While I know this thought is ridiculous and it hasn't kept me from wearing flattering clothes, it's still something that nags at me every so often. My friend Kathryn, who's roughly the same size as me, told me "Men aren't that easily tricked. They know what they're getting themselves into."

  • fleur_delicious

    great post, great comments! I'm with Becky: I definitely use the whole 9 yards to shore myself up for a day when I'm feeling depressed, a little sick/under the weather (REALLY sick = I wear whatever is most like a blanket and snuggle into it for comfort), or otherwise crappy. It helps, and it's something I can take refuge in.

    Is that a false sense of security? I don't think so. For one thing, I'll own up to the behavior readily. For another, these are my clothes to use in a way that serves me. I think most people have chinks in their personal armour; if I stuff some clothes or lipstick into some of mine one day, what's the harm?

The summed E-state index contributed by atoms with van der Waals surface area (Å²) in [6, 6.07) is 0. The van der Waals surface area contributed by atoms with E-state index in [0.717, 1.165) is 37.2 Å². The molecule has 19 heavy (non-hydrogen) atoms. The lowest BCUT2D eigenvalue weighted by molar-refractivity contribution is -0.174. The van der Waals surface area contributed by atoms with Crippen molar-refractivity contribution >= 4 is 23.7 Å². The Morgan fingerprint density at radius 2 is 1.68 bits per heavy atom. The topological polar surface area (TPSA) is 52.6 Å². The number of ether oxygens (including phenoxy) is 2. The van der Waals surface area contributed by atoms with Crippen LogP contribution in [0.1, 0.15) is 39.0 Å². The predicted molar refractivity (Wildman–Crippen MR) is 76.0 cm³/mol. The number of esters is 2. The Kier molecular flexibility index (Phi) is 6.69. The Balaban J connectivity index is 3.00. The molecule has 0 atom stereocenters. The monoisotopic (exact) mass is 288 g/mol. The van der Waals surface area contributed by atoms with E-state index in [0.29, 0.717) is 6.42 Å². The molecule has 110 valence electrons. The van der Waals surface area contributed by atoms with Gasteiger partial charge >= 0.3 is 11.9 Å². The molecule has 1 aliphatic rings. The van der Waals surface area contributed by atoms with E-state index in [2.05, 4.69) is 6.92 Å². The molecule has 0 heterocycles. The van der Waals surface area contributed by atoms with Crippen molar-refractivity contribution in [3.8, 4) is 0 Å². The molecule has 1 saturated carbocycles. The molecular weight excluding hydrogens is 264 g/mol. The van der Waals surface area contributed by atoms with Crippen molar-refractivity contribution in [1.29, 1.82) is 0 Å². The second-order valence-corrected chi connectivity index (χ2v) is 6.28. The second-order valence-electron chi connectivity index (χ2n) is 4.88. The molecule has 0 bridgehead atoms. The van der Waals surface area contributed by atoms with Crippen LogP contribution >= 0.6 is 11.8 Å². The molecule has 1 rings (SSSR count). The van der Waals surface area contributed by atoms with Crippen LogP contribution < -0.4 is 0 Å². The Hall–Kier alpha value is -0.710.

Of course, I'm also comfortable in my slouchy clothes. I think it's important to maintain the perspective that however nice they are, the dressing is not ME – they don't own me or define me, and I choose what to reveal or express about myself through them. And to that end, I have no problem being seen in my dumpy casual clothes when it's more appropriate (if I've been painting or I'm off for a brisk mountain hike, for example) or if I just don't feel like dressing up. When dressing and making-up become a daily imperative, then yes, I think one has a dependency issue. It's like any relationship: enjoyment should always exceed need.

  • Make Do Style

    I love clothes and fashion but never rest on my laurels. The trick is to always have fun and not care too much.